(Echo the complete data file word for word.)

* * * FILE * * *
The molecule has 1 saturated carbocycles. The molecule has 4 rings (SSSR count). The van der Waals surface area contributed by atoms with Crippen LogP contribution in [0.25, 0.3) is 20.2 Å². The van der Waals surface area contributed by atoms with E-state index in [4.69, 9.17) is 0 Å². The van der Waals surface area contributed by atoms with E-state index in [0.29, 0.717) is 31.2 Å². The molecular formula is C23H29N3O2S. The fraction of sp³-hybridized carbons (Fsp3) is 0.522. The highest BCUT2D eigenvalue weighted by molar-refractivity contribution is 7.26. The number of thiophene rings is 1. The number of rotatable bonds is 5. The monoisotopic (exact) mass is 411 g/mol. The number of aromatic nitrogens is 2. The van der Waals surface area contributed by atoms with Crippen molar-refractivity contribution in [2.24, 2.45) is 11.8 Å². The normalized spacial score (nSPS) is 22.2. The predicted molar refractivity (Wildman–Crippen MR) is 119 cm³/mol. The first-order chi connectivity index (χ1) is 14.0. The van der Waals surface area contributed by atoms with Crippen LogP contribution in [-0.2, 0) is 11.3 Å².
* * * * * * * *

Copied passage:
The molecule has 1 saturated carbocycles. The molecule has 4 rings (SSSR count). The van der Waals surface area contributed by atoms with Crippen LogP contribution in [0.25, 0.3) is 20.2 Å². The van der Waals surface area contributed by atoms with E-state index in [4.69, 9.17) is 0 Å². The van der Waals surface area contributed by atoms with E-state index in [0.29, 0.717) is 31.2 Å². The molecular formula is C23H29N3O2S. The fraction of sp³-hybridized carbons (Fsp3) is 0.522. The highest BCUT2D eigenvalue weighted by molar-refractivity contribution is 7.26. The number of thiophene rings is 1. The number of rotatable bonds is 5. The monoisotopic (exact) mass is 411 g/mol. The number of aromatic nitrogens is 2. The van der Waals surface area contributed by atoms with Crippen molar-refractivity contribution in [2.24, 2.45) is 11.8 Å². The normalized spacial score (nSPS) is 22.2. The predicted molar refractivity (Wildman–Crippen MR) is 119 cm³/mol. The first-order chi connectivity index (χ1) is 14.0. The van der Waals surface area contributed by atoms with Crippen LogP contribution in [-0.2, 0) is 11.3 Å².